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Intersections — Joe Boruchow and Kid Hazo at Paradigm Gallery + Studio

Street art and fine art intersect at Paradigm Gallery + Studio; Irena reviews. -- Artblog editor


At Paradigm Gallery + Studio, a dynamic South Philadelphia art space, two very different “street artists” are shown side-by-side in the show Intersections, a title that is both a pun on their works meeting in one gallery space and the literal intersections where we might find their art. Philly locals Kid Hazo and Joe Boruchow are well-known and loved within the city’s public art sphere, and both create works that cater exclusively to Philadelphia communities.

Street scene

Joe Boruchow Paradigm Gallery
A selection of Boruchow’s works at Paradigm.

Philadelphia is certainly no stranger to public and street art: It is known, for example, for its vibrant outdoor murals produced by the successfully established Mural Arts Program, which began operating in 1986. Paradigm’s primary curator, Sara McCorriston, who gave me a comprehensive tour of the show, even stated that the street art movement developed here, in Philadelphia, before it eventually erupted in New York City. Both Boruchow and Kid Hazo are very much immersed in Philadelphia’s current, thriving public and street art scenes dominated by a new generation of artists. Boruchow is primarily a wheatpaster and a muralist, while Kid Hazo focuses on satirical, small-scale public installations.

Kid Hazo Paradigm Gallery
Kid Hazo’s “Welcome to Miami and “Bienvenido a Miami,” ink on metal, mounted to wood, each 20″ by 14″.

The show, which is situated at the back end of the gallery, is split almost evenly in half. Kid Hazo’s lighthearted pieces, many of which are mock street signs, occupy the left of the gallery, while Boruchow’s elegant cutouts are hung on the right. Even if you’re not completely familiar with the artists’ backgrounds, you can immediately get a sense of the stark contrast between the two collections of works. The show’s spatial dynamic works well with the theme of Intersections, and although Boruchow and Hazo’s works do not physically meet, they are presented face-to-face. As you move through the space, you may get the impression that the show is just a small taste of what Philadelphia’s street art scene has to offer.

Accessible fine art

Joe Boruchow Paradigm Gallery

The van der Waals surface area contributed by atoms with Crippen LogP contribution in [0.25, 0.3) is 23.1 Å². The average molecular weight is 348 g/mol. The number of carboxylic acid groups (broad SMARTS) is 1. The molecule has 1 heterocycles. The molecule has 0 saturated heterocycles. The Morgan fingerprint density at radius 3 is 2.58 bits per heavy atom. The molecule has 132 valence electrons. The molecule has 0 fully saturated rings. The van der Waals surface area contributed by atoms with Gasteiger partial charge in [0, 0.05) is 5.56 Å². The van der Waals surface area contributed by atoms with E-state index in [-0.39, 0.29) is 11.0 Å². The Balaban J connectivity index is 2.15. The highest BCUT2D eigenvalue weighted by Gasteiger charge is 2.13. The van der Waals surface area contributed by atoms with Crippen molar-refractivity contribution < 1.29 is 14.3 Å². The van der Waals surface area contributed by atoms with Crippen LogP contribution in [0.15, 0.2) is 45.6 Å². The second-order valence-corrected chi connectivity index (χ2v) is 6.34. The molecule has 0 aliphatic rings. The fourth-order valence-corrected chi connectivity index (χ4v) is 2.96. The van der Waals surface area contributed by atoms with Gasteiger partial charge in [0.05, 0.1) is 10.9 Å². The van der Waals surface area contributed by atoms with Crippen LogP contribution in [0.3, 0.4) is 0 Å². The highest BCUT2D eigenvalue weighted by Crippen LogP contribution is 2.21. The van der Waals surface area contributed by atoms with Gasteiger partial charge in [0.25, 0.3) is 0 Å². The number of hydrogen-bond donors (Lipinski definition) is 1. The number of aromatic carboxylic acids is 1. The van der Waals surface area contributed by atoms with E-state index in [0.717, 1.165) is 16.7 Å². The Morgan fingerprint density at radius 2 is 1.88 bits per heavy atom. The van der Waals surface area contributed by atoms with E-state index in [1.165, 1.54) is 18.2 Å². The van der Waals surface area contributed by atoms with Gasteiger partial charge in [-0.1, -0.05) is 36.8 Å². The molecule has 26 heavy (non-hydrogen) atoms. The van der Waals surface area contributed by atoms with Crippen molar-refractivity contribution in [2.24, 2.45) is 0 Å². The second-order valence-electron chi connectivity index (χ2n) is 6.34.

Joe Boruchow, “Fan Dancer,” paper cutout mounted on satin with custom-built archival framing. 14⅝” by 9⅛”.

I remember the first time I was exposed to Joe Boruchow’s artwork. It was a wheatpaste poster called “Fan Dancer” (the original of which is currently on view at Paradigm) on the side of a metal mailbox situated on a Philly street; I was immediately intrigued. The image’s sharp contrast of black and white, and its beautifully crafted form against the backdrop of a gray street corner, was really like nothing I had ever seen. The “fine art” element is notable in Boruchow’s work, but it still remains true to the street art promise of accessibility.

Joe Boruchow Paradigm Gallery
From the series Vanitas: The Deluge. Paper cutout mounted on satin with custom-built archival framing. 26½” by 23¼”.

Boruchow’s “accessibility” is different, however, as it is not so immediate and not so in-your-face; there is a museum quality to his works in the sense that to fully appreciate their artistry, you must stand in front of the pieces and observe. The display of Boruchow’s original pieces–which are all meticulously crafted cutouts–in a gallery space works well to showcase his artistic diligence, such as in the gorgeous series of pieces titled Vanitas: The Deluge. His dual personality of “fine artist” in here and “street artist” out there is notable, as the work itself doesn’t change, but location changes the work.

Inside jokes and site-specific playfulness

Kid Hazo Paradigm Gallery
Kid Hazo, “Insecurity”., ink on metal, mounted to wood, with 2 faux cameras. Sign: 20” by 14”; cameras: 6½” by 3⅛” by 10”.

Kid Hazo resides on the total opposite end of the public art spectrum. His pieces are saturated in humor and “Philly-isms,” as Sara called them. Hazo takes street signs and innocuous pop culture references and transforms them into inside jokes that often correspond with Philadelphia culture, but can easily have value to any passerby.

Kid Hazo Paradigm Gallery
Kid Hazo, “Break.Dance.” Plexiglass, vinyl, gold Chuck Taylors, LED lights, mallet, and chain. 10” by 13¼ by 9¼”.

Who can ignore the large eyes he placed on the enormous orange paint glob outside of PAFA, part of Claes Oldenburg’s 51-foot “Paint Torch” sculpture, to make it look officially like the iPhone poop emoji? Everyone was thinking it, but Kid Hazo said it. His pieces are direct and immediate and often involve humor and parody. Sometimes they even involve general societal criticism, like the timely piece “Insecurity,” which consists of two security cameras paired with a metal sign stating, “Notice, These Cameras Are Not Real…Have Fun!” Kid Hazo works less in the realm of Joe Boruchow, wheatpasters, and muralists, and more in the realm of street artists such as the U.K. based Slinkachu or German artist Evol, who use objects to create public installation.

Paradigm’s Intersections represents one of the ways street art can be viewed within more controlled spaces, and although we are used to bigger-name artists such as Banksy working in a commercial art realm, it’s always exciting to see beloved, local “underground” artists recognized at the forefront more and more. Besides, formal and informal definitions of street art are changing every day, as does our understanding of street art’s importance. In a city like Philadelphia, art like Boruchow’s and Kid Hazo’s can change a facade or simply brighten your day, and Paradigm’s display effort should be noted and commended.

INTERSECTIONS: Works by Joe Boruchow and Kid Hazo is on view at Paradigm Gallery + Studio until Oct. 10, 2015.